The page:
How Cultural Factors Influence the GMAT and Ethical Business Behavior
As a professor who teaches ethics to business school students I was intrigued to read about a recently published study that equates high scores on the Graduate Management Admission Test -- the entrance exam required for most graduate business schools -- and the likelihood of engaging in unethical behavior in business. According to the study published in the Journal of Business Ethics, higher GMAT scores are associated with cultural traits that may lead to unethical business behavior. Higher results are associated with less of a tendency for ethical behavior in business school and business professions.
The GMAT study's authors, Raj Aggarwal, Joanne Goodell and John Goodell started with a gender gap hypothesis: if women achieve at least as much success as men in graduate business school and in business professions, why are their average GMAT scores significantly lower than men's?
They looked at the GMAT scores of business school candidates in 25 countries from 2004 to 2010. Narrowing in on cultural factors across national differences, they examined traits that are prevalent in corporate settings, many of which, they suggest, have significant influence on unethical business behavior.
Here are three traits that make a person more likely to succeed on the GMAT (and how they may affect an individual’s business performance):
- You Don't Like Taking Risks: If you're conservative about taking risks, you're likely to score higher. Researchers found a positive association between "uncertainty avoidance" (i.e. safety first behavior), and doing well on the test that would seem to discourage entrepreneurial activity.
- You're Individualistic: Test-takers from more individualistic backgrounds also do better on the GMAT. Individualism has plenty of positive associations in the business community, like more competitive drive, but the self-reliance seen among successful test-takers makes them less likely to adapt their behavior to formal codes of ethics and informal norms around them.
- You're Less Ethical: Higher GMAT scores are associated with less of a tendency for ethical behavior. Focus on freedom and achievement means high-scorers are more inclined to see their actions as above reproach.
So what about the GMAT allows people with these traits to shine?
There is research exploring how multiple choice questions, experiential bias, guessing penalties and time constraints differentially impact test-takers based on gender and background, something the Graduate Management Admission Council (GMAC) -- the organization that develops the test – claims to account for in the test.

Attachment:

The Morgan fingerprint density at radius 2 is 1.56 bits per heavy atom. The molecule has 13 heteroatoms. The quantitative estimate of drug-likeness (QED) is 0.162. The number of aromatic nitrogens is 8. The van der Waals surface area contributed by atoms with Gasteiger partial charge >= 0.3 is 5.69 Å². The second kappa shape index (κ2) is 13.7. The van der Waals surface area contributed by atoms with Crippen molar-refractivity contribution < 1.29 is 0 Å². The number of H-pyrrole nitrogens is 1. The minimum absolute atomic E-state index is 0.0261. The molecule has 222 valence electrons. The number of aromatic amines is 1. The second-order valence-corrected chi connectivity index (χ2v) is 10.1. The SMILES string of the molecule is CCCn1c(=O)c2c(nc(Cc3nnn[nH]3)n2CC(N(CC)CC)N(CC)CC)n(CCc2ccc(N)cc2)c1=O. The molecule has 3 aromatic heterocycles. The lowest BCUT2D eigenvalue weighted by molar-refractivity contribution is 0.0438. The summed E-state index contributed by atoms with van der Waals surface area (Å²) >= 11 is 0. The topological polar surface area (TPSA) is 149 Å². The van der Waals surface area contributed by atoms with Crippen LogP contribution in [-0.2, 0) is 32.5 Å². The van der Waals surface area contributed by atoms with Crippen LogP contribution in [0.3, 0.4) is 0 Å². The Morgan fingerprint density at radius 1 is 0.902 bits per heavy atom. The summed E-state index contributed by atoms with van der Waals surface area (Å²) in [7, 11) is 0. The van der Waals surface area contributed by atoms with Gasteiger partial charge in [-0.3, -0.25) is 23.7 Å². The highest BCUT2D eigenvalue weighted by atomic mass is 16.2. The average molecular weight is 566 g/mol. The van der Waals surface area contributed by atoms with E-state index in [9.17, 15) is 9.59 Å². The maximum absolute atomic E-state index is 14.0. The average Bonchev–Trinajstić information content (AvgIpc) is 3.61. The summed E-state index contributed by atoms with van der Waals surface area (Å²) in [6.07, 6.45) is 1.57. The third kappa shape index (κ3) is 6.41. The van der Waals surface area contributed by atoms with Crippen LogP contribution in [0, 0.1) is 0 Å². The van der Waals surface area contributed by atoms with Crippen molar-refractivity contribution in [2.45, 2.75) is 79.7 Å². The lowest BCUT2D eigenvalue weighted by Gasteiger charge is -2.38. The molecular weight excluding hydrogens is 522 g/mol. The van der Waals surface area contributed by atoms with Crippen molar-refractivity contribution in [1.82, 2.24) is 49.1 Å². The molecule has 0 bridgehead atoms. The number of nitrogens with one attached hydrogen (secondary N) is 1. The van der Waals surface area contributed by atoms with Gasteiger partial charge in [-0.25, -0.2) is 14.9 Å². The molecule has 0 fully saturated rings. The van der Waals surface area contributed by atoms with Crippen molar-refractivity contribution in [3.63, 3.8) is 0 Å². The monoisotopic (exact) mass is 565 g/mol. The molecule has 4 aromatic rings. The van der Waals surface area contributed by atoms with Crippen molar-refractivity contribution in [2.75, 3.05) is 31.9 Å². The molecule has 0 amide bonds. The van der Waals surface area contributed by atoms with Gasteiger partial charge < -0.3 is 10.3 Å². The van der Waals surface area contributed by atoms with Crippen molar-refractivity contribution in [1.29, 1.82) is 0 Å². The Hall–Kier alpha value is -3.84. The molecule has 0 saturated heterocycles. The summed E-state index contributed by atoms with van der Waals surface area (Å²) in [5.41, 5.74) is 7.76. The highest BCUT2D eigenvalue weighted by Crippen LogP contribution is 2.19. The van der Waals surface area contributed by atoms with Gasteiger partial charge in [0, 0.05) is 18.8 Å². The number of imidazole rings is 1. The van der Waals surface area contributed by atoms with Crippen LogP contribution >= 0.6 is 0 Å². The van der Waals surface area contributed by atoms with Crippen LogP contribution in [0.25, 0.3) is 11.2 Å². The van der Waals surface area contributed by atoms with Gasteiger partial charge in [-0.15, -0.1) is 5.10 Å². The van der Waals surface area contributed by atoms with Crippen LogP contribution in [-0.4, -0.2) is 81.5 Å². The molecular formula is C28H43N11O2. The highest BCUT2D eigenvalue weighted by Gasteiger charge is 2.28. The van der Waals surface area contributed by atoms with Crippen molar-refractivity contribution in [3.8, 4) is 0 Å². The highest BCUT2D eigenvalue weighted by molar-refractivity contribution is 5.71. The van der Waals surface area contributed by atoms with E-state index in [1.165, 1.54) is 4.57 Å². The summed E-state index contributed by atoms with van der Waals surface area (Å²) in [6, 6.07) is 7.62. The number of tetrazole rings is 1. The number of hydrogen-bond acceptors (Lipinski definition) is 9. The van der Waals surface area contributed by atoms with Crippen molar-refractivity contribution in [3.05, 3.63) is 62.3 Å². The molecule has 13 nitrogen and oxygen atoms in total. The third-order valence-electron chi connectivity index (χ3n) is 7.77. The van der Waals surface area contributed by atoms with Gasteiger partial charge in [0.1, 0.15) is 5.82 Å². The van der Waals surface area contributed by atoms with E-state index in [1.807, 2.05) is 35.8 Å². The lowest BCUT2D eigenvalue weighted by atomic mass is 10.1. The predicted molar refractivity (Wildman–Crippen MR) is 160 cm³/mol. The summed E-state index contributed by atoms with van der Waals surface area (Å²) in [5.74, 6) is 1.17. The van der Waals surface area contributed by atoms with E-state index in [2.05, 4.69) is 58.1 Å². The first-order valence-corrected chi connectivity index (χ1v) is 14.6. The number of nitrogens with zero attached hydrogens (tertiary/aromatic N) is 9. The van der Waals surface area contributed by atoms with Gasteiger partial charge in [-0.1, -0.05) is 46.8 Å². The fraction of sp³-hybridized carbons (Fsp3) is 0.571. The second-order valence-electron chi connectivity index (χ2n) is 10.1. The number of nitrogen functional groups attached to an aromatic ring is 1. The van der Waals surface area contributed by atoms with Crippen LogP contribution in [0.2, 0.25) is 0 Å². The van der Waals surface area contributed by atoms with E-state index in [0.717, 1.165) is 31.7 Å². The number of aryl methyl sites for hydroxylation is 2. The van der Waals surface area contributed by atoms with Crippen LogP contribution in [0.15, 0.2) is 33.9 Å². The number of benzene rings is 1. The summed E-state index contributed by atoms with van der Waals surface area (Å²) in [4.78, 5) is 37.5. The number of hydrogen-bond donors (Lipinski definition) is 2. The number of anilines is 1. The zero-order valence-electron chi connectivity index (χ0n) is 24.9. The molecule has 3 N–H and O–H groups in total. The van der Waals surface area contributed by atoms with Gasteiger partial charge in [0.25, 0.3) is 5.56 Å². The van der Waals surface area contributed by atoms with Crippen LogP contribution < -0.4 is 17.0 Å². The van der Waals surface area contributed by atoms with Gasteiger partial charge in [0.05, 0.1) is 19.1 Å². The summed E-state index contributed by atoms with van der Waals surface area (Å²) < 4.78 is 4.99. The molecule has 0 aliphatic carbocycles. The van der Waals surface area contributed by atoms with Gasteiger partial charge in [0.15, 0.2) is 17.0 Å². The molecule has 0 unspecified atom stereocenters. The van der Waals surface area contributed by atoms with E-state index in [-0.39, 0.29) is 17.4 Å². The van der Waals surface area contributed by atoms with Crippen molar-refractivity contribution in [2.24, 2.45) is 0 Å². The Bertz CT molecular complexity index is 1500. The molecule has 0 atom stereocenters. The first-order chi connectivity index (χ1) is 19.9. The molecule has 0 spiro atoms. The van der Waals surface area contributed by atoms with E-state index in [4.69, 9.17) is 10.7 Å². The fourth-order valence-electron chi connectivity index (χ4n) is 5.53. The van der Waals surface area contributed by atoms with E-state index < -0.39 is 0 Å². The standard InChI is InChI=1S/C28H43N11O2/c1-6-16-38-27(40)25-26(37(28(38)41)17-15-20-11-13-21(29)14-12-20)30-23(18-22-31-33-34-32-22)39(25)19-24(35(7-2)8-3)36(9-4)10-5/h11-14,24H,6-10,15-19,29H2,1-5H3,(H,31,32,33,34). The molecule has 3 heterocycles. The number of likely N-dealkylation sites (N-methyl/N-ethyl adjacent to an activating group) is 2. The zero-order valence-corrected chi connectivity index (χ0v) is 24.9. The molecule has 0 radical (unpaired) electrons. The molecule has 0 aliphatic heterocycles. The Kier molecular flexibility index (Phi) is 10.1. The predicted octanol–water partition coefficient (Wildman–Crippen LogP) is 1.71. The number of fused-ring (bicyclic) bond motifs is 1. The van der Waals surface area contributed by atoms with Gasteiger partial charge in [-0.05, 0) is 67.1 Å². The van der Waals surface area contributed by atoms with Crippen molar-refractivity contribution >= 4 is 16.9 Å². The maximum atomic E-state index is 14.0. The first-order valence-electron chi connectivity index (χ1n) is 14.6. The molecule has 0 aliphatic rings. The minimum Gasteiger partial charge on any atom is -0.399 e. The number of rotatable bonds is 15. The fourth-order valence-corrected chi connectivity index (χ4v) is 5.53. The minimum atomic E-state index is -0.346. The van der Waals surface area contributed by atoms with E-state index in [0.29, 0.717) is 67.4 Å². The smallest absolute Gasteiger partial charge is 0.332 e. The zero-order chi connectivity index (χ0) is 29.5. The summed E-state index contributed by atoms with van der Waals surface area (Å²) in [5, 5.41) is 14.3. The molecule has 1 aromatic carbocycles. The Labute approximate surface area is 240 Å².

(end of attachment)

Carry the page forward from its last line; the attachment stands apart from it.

One problem with the study is that the authors have not tested for any causal relationship between the mechanics of the GMAT and traits of those who succeed. Nor did they subject individual high-scorers to ethics tests.
The findings of the researchers are limited to a positive association between high scores and the expression of the above-listed cultural characteristics. However, there seems to be some contradiction in the results. For example, if the results are valid it seems to be that hard-charging individuals would do better on the GMAT. However, these are also individuals who would be less conservative about taking risks so the observations from the study conflict. I would think more conservative traits would lead to more ethical practices in business while individualism might lead a person to emphasize self-interest above all else – including ethical behavior.
The findings also indicate some negative associations between certain cultural traits and higher scores. Higher GMAT scores are associated with less gender differentiation and less emphasis on social hierarchy (meaning that test-takers who display cultural traits of male dominance and a preference for hierarchy score lower).
The authors ask: "Do women score less well on the GMAT because more talented women choose careers other than business? Can business schools make graduate study more appealing to women? Can business schools focus more on developing trust-building and team-building amongst its students?"
My own experience is that business schools are attracting a higher percentage of women than ever before. In my field, accounting, the make-up of students in a first-year accounting course is 2/3 women and 1/3 men. Perhaps business schools are not attracting female students in great numbers to other concentration areas such as finance and information technology. Nevertheless, at my college – Cal Poly San Luis Obispo – the women often do better than the men and, with respect to graduate studies, meet the strict GMAT standard for admission in greater numbers.
The real question here for me is whether the trend towards unethical business practices that helped usher in the economic recession in the 2007-2009 period can be blamed on decisions by males and transitioning to a more female-oriented workplace, especially in top management, will make a difference down the road. Time will tell.
Blog posted by Steven Mintz, aka Ethics Sage, on September October 1, 2013